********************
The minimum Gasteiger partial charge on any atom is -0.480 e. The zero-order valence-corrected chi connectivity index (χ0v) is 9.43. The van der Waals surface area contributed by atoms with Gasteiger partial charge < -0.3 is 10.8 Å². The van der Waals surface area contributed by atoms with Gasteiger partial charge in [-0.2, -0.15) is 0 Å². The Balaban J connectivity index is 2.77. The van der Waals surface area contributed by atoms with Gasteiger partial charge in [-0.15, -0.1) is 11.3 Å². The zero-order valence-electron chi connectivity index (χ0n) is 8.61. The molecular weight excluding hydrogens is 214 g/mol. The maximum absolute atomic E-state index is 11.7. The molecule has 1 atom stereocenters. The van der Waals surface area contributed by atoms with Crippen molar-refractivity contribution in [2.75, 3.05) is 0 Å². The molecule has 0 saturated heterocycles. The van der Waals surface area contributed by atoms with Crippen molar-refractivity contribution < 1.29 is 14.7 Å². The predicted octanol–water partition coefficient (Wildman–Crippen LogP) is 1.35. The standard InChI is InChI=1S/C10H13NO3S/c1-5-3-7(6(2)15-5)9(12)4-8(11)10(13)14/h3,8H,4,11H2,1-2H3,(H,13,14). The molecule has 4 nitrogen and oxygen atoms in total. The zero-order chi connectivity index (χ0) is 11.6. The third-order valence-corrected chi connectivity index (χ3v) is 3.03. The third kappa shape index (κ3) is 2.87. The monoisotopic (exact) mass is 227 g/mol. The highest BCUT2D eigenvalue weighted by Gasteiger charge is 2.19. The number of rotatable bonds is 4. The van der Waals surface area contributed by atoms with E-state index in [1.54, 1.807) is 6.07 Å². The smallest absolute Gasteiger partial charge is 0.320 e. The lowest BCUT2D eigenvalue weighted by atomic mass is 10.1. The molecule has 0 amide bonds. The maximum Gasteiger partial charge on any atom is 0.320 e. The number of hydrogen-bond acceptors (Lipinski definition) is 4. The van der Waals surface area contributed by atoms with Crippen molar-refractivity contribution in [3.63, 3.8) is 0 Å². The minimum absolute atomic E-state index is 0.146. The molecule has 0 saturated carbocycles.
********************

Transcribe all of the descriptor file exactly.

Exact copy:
The minimum Gasteiger partial charge on any atom is -0.480 e. The zero-order valence-corrected chi connectivity index (χ0v) is 9.43. The van der Waals surface area contributed by atoms with Gasteiger partial charge < -0.3 is 10.8 Å². The van der Waals surface area contributed by atoms with Gasteiger partial charge in [-0.2, -0.15) is 0 Å². The Balaban J connectivity index is 2.77. The van der Waals surface area contributed by atoms with Gasteiger partial charge in [-0.15, -0.1) is 11.3 Å². The zero-order valence-electron chi connectivity index (χ0n) is 8.61. The molecular weight excluding hydrogens is 214 g/mol. The maximum absolute atomic E-state index is 11.7. The molecule has 1 atom stereocenters. The van der Waals surface area contributed by atoms with Crippen molar-refractivity contribution in [2.75, 3.05) is 0 Å². The molecule has 0 saturated heterocycles. The van der Waals surface area contributed by atoms with Crippen molar-refractivity contribution < 1.29 is 14.7 Å². The predicted octanol–water partition coefficient (Wildman–Crippen LogP) is 1.35. The standard InChI is InChI=1S/C10H13NO3S/c1-5-3-7(6(2)15-5)9(12)4-8(11)10(13)14/h3,8H,4,11H2,1-2H3,(H,13,14). The molecule has 4 nitrogen and oxygen atoms in total. The zero-order chi connectivity index (χ0) is 11.6. The third-order valence-corrected chi connectivity index (χ3v) is 3.03. The third kappa shape index (κ3) is 2.87. The monoisotopic (exact) mass is 227 g/mol. The highest BCUT2D eigenvalue weighted by Gasteiger charge is 2.19. The number of rotatable bonds is 4. The van der Waals surface area contributed by atoms with E-state index in [1.54, 1.807) is 6.07 Å². The smallest absolute Gasteiger partial charge is 0.320 e. The lowest BCUT2D eigenvalue weighted by atomic mass is 10.1. The molecule has 0 amide bonds. The maximum Gasteiger partial charge on any atom is 0.320 e. The number of hydrogen-bond acceptors (Lipinski definition) is 4. The van der Waals surface area contributed by atoms with Crippen molar-refractivity contribution in [3.63, 3.8) is 0 Å². The minimum absolute atomic E-state index is 0.146. The molecule has 0 saturated carbocycles.